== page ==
Shareworthy Recipe: Israeli Couscous and Mushroom Pilaf
I’m still trying to figure out exactly what I want the ScienceofMom blog to be. Is it a science blog? Not completely. A mommy blog? I want it to be more… A food blog? Sort of, if baby food counts. I don’t want it to be too scattered, but I’m finding that my readers are responding to all of these things, at least so far. So maybe some balance is good. Besides, I’m still trying to finish up that last research paper, so I haven’t had much time to work on sciency posts.
If I was going to have a food blog, it would probably focus on easy, healthy ways to prepare local food. These days, I don’t tackle anything in the kitchen unless it is simple enough that I can do it while a baby crawls around my feet, steals my kitchen utensils, and otherwise distracts me every two minutes. I’m also looking for recipes that a 10-month-old will enjoy – that is, things that are soft and easy to chew. And BabyC loves new flavors, but this is probably not the time to experiment with fire-hot chili.
I tried a new recipe this week that was a hit with everyone in our family: Israeli Couscous and Mushroom Pilaf from the Washington Post, which credits Stephanie Witt Sedgwick for the recipe. I adapted it only slightly.
I only recently discovered Israeli couscous, and I love it. Israeli couscous is actually known as “Ptitim” in Israel. It is a toasted pasta shaped like “little balls” – sorry, that’s just the best way to describe it. Here is a tidbit from the Wikipedia page:
“While considered a children’s food in Israel, elsewhere in the world Israeli couscous is treated as an ingredient for “trendy delicacies.” In the United States, it can be found on the menus of contemporary American chefs and can be bought in gourmet markets.”
So Israeli couscous is both child-friendly and gourmet. Excellent. I found it in the bulk foods section of our local Market of Choice, a beautiful regional grocery store here in Oregon, but I’ll bet you might find it in the Middle Eastern section of your local grocery store.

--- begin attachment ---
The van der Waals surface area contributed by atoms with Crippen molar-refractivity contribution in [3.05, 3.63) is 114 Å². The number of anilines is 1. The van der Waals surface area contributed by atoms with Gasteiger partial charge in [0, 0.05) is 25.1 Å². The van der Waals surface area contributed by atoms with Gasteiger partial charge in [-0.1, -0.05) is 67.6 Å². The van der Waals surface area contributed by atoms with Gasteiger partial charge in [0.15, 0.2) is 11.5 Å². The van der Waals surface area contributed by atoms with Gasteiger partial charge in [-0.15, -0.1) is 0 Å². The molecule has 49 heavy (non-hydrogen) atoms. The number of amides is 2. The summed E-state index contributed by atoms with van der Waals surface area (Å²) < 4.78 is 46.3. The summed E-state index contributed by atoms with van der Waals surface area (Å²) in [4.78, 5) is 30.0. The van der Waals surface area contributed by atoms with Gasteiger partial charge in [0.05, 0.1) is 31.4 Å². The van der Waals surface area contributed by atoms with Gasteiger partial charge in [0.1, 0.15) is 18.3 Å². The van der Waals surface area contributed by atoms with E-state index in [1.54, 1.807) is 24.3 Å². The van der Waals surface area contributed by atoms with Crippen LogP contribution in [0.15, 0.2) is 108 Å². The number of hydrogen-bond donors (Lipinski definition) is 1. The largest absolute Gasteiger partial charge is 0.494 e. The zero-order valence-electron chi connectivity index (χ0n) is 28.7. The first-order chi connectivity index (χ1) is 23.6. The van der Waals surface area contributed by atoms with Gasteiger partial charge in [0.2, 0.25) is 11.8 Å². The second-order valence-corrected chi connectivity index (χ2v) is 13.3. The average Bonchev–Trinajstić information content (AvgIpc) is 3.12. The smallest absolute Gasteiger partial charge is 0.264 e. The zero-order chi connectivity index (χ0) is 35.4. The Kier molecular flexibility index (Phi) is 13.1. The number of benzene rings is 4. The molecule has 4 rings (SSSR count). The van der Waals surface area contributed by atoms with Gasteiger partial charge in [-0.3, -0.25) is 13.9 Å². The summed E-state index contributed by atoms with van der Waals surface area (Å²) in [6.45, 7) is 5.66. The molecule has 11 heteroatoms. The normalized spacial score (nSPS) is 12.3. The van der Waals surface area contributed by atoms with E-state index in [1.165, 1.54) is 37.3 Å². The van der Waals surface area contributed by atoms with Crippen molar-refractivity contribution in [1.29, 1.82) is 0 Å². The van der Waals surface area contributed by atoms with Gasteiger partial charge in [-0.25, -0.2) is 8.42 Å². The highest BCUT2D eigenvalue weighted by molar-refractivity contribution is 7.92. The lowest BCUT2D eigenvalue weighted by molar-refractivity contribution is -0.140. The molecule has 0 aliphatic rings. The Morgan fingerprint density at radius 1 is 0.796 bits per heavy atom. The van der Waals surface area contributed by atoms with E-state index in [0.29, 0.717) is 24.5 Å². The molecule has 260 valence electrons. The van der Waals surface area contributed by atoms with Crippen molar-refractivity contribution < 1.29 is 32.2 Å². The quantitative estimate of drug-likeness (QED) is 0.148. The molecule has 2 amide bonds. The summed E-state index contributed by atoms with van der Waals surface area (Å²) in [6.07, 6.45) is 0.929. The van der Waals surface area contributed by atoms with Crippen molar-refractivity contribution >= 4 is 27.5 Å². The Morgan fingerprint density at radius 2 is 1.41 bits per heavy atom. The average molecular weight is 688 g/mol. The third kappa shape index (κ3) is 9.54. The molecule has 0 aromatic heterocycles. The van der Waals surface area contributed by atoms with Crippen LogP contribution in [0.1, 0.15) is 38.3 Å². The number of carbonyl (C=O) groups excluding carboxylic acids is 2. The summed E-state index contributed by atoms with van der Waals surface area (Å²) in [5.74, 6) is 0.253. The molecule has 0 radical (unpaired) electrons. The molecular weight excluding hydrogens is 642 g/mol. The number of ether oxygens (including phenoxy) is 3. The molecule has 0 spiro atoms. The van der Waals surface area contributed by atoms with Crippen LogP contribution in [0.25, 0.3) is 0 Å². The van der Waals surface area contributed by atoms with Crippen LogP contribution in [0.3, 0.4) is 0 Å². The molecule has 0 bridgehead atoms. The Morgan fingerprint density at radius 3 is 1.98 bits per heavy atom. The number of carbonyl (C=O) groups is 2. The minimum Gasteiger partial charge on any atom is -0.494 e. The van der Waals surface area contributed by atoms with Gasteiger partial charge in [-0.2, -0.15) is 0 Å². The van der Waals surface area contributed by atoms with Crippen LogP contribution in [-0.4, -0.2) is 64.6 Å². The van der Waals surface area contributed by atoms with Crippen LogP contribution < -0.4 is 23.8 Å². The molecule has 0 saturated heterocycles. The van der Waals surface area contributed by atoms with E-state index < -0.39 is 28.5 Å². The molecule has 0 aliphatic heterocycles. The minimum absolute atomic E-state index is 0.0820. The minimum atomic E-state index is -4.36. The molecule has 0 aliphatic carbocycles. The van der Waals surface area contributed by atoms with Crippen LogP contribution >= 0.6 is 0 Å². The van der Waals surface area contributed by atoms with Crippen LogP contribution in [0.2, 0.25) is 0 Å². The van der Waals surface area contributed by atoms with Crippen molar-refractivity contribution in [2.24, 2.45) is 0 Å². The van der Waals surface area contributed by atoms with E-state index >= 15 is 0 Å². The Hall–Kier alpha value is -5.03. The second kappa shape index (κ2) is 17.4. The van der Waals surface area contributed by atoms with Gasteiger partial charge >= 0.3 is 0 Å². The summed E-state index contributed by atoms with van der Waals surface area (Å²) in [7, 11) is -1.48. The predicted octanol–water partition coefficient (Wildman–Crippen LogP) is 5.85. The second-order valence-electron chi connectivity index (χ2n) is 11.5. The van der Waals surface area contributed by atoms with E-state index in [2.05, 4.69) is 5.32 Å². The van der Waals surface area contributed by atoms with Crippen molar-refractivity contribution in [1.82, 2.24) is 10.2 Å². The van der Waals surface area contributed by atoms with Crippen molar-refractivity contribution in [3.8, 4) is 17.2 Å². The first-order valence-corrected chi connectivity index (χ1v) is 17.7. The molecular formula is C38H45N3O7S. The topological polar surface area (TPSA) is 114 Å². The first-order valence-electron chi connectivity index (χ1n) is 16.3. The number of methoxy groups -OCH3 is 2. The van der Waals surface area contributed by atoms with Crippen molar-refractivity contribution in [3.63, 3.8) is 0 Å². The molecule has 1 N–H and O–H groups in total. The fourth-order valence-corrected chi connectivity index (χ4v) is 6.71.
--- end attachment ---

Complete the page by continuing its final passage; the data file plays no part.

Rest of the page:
Here are a few reasons to love this recipe:
1. It took 20 minutes, start to finish, and I am not one of those expertly fast food choppers. Plus I had a baby crawling at my feet.
2. Israeli couscous has really fun texture that I love. BabyC was WAY into it, and I bet toddlers would get a kick out of it, too.
3. This recipe would be easily adaptable to use whatever you have on hand. Substitute or add other veggies, and throw in some shredded chicken, and you have a beautiful one-pot meal.
Israeli Couscous and Mushroom Pilaf
Stephanie Witt Sedgwick, Washington Post
-2 Tbs. olive oil
-1 small onion, diced (about 1/2 cup)
-3/4 lb. assorted mushrooms, stemmed and cut into 1/2 – 3/4 inch chunks
-1 3/4 c. Israeli couscous
-2 c. low-sodium chicken broth
-2 Tbs. finely chopped fresh parsley
-2 Tbs. finely chopped fresh chives
Heat the oil in a large, deep saucepan or pot over medium heat. Add the onion and cook, stirring occasionally, for 2-3 minutes, until it softens and is translucent. Continuing to stir occasionally, add the mushrooms and cook 6-7 minutes, until they are soft.
Add the couscous to the pan and push it around to lightly toast it. Then add the chicken broth, and season with salt and pepper to taste. Stir, then cover and cook for 8-10 minutes over medium heat until the liquid is absorbed and the couscous is soft. Remove from heat. Add the herbs and stir to incorporate.
Enjoy! And let me know if you try any fun adaptations!